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The Washington Post, Hindustan Times
Rawalpindi, July 11, 2011
A new Pakistani movie is breaking all box-office records here, and it's doing so by focusing on issues rarely discussed openly in Pakistani society such as women's rights and sexual identity. "Bol", which means "speak" in Urdu, has offered a rare glimmer of hope for a once-flourishing Pakistani film industry that has been on virtual life support in recent years as Pakistani moviegoers favored Hollywood and Bollywood productions at the expense of local films. A climate of growing insecurity and the widespread availability of the latest theatrical releases in DVD format have further hurt the industry by convincing many Pakistanis to watch movies at home.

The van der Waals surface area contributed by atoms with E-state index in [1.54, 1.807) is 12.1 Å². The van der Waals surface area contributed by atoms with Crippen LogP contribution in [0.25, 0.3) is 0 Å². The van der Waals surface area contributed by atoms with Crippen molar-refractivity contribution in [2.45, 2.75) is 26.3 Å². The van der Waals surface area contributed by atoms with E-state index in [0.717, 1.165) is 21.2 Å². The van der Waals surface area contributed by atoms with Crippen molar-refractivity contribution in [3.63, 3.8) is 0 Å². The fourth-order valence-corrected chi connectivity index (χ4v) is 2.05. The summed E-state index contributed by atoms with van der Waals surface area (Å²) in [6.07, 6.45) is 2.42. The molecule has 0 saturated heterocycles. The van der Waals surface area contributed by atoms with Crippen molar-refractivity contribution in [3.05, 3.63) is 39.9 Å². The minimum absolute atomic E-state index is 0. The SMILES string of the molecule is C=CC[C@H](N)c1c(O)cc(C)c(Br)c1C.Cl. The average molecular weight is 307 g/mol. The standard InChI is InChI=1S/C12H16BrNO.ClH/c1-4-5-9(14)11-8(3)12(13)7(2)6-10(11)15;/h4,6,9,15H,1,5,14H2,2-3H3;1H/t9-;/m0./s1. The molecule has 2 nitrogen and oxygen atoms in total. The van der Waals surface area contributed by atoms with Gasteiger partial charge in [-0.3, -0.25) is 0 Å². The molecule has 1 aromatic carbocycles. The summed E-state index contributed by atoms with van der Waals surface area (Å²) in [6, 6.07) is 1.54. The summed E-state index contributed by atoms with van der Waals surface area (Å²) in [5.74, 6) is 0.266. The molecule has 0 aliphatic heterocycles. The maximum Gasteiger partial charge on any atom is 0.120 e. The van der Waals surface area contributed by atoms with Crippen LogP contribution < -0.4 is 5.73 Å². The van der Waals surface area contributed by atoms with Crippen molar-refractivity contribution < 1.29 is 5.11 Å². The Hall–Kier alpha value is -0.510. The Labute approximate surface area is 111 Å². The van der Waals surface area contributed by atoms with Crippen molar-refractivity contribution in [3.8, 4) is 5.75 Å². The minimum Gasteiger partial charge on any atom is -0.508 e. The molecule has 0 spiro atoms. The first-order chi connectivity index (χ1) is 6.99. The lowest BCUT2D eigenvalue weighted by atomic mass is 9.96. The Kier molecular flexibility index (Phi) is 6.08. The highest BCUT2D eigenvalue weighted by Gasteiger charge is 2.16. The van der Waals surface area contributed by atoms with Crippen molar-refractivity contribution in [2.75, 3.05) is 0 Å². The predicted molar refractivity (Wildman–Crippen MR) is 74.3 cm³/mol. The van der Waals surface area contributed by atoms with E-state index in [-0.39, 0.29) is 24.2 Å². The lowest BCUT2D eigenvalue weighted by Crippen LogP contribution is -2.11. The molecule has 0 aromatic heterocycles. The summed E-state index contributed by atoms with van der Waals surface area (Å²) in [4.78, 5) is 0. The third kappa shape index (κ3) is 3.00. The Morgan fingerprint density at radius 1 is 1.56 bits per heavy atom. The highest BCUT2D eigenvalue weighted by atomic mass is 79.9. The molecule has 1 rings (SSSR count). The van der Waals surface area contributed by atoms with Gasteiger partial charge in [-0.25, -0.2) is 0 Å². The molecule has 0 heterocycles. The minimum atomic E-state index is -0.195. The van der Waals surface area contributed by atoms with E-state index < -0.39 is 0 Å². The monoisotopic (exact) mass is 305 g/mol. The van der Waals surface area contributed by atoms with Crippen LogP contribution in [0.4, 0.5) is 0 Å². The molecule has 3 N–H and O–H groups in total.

So it came as a bit of a surprise to many observers when "Bol" earned more in ticket sales in its first week than My Name Is Khan, a 2010 Bollywood movie and the record holder until now.

"Bol" owes part of its success at the box office to the large-scale marketing orchestrated by one of the leading media conglomerates in Pakistan, but its appeal is also due to its unusually candid look at subjects that remain taboo in many sectors of Pakistan's society.

"Really looking at what are the issues, I think is essential," said Salima Hashmi, the dean of the School of Visual Arts at Lahore's Beaconhouse National University and a friend of Shoaib Mansoor, the movie's director.

"It's the only thing that makes Pakistanis go to the movies." "Bol" follows the story of a Pakistani father and his struggle to reconcile his religious conservatism with the aspirations of his daughters.

Throughout the movie tension rises between him and his eldest daughter, in particular over the treatment of his only son whose uncertain sexuality causes his father's despair and wrath.

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